Our brain is our most important asset. Its higher cognitive abilities allow us to rapidly adapt to new situations, environments and dangers. It is the most complicated biological structure known and sometimes the most difficult to define. Because it is so multidimensional, there are many things to consider when assessing its health - things such as retention and retrieval, tenacity, perception, motor skills, comprehension, processing and natural ability. Nevertheless, keeping your brain at its sharpest is as simple as making a few easy lifestyle changes; maintaining good mental and physical health will allow you to function at your highest capacity and should keep you sharp well into your old age.
Eat the Right Food
The body of health-related research is growing larger every day; the consumer market it propels is as fickle as it is profitable. Fueling the brain for the long haul is the most important when considering your diet. Brain chemistry is delicate; consuming a diverse array of whole foods with as few additives as possible is the simplest and easiest way to maintain proper brain function. You should be eating smaller nutrient rich meals more frequently. In addition to a nutrient-rich diet, Omega-3 fatty acids are shown to be an important factor in the brain's construction of cell walls and are valuable in treating psychiatric disorders such as depression. The key is a balanced diet of fats, proteins and carbohydrates.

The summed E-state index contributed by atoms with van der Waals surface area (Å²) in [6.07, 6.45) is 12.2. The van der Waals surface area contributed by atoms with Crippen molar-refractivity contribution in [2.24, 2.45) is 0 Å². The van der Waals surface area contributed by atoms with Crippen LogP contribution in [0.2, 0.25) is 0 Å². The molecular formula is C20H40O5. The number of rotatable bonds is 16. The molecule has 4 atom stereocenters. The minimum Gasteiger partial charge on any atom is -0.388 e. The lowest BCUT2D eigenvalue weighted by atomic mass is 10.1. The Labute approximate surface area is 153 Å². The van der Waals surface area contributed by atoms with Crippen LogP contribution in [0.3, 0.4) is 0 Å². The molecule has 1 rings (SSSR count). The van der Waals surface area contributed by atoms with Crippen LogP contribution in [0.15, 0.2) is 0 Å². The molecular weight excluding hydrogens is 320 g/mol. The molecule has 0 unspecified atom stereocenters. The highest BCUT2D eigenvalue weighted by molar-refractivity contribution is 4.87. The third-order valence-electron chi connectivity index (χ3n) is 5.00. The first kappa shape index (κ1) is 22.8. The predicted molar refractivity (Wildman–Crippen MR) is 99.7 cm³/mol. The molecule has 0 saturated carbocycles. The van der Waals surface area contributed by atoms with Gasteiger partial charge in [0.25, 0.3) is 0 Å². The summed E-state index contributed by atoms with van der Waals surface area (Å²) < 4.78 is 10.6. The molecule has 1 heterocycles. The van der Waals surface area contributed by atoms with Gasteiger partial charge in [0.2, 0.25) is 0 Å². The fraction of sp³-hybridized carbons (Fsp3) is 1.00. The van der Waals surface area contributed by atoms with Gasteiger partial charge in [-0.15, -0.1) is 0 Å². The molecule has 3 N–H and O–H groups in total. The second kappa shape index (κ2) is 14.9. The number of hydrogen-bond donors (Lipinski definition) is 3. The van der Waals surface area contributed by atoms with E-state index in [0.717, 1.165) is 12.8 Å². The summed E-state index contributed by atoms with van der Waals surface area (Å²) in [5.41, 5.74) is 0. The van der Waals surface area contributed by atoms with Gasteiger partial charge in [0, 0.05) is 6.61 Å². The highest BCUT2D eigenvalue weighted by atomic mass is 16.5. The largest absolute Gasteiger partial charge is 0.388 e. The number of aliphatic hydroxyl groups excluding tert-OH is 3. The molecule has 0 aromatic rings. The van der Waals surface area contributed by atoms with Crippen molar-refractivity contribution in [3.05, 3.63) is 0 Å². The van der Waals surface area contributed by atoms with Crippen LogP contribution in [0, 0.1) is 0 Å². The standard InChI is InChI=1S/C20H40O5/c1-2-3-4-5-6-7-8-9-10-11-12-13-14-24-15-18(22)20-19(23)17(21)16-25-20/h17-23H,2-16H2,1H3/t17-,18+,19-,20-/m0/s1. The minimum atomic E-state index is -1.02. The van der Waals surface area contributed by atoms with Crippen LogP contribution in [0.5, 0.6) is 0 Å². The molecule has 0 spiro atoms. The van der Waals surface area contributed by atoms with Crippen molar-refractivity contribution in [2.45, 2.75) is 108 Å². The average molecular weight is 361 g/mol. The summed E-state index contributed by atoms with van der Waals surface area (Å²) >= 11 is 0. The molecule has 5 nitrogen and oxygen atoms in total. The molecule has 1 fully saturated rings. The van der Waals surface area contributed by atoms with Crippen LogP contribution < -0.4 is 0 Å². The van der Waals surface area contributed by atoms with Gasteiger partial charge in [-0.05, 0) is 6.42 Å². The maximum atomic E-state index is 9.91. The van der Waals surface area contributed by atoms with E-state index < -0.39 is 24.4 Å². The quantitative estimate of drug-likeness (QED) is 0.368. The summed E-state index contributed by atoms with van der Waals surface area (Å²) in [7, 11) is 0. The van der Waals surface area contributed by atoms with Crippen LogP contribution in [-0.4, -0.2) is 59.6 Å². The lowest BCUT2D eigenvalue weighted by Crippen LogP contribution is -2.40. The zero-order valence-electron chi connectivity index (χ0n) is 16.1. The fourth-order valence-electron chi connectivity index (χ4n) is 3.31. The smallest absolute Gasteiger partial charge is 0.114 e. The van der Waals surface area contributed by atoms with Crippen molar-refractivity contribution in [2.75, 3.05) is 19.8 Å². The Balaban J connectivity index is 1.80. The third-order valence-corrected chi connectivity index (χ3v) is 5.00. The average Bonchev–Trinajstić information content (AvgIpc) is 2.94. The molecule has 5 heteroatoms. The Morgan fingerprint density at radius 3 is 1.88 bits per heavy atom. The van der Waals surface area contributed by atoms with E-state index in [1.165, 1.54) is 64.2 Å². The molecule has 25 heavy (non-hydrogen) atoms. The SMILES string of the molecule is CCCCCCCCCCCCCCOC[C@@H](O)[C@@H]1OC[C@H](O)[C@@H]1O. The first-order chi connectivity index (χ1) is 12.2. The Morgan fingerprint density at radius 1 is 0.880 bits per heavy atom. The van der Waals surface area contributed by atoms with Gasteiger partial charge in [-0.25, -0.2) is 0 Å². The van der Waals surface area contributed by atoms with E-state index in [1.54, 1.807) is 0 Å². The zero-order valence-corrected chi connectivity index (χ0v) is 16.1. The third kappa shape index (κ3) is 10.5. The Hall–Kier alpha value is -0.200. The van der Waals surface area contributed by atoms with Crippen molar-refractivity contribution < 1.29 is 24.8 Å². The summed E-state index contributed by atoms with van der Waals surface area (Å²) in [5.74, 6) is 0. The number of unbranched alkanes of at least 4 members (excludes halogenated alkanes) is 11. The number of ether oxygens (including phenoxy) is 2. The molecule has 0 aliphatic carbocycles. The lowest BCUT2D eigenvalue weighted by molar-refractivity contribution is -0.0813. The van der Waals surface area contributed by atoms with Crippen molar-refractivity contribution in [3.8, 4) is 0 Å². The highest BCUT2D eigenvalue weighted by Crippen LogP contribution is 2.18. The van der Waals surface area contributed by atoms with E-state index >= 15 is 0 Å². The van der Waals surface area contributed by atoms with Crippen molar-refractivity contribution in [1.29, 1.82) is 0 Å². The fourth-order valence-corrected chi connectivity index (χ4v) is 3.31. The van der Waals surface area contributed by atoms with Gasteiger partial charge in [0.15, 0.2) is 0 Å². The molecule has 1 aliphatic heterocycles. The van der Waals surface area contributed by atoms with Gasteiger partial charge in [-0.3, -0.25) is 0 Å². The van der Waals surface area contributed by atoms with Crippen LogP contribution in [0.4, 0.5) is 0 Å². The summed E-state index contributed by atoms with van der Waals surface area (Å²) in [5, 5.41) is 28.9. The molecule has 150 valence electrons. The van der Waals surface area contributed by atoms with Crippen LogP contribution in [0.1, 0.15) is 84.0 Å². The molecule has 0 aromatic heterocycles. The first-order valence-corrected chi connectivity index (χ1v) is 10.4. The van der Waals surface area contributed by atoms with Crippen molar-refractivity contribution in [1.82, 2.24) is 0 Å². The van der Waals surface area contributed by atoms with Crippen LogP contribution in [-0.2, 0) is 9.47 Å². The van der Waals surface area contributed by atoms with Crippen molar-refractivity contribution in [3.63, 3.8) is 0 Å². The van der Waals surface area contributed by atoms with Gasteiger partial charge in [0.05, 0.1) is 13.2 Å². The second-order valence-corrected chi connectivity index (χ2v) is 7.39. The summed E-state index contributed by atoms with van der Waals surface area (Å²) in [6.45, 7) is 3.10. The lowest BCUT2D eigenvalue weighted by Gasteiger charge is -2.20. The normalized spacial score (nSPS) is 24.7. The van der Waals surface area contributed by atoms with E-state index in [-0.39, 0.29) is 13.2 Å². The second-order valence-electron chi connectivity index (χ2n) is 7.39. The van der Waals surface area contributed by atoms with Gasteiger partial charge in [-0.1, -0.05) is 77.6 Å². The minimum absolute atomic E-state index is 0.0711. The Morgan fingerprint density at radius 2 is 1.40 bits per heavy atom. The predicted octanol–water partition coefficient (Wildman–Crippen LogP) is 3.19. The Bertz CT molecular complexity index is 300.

Exercise Your Body
Maintaining a healthy body plays a role in your brain's health as well. Exercise improves memory, concentration, abstract reasoning and more. Exercise stimulates the brain to grow new neurons in the Hippocampus, an area directly responsible for memory. Research has even shown that overweight individuals who do not exercise regularly are more likely to suffer depressions related to brain imbalances. Exercise strengthens and improves the cardiovascular system's ability to supply the brain with oxygen-rich blood. Learning new sports and/or movements outside of your typical daily routine is also extremely important for your brain. Dancing can be a very good exercise for the brain, because discovering new and different movements excites your brain in ways that mental exercise alone cannot.
Brain tissue is 85% water and your brain requires more water than any other organ in your body. Drinking enough water over your lifetime prevents toxins from interfering with your brain's fragile neurochemical balance. If these toxins significantly alter a single chemical reaction, the resulting ripple effect is felt throughout the entire brain leading to brain diseases and imbalances of all kinds including clinical depression.
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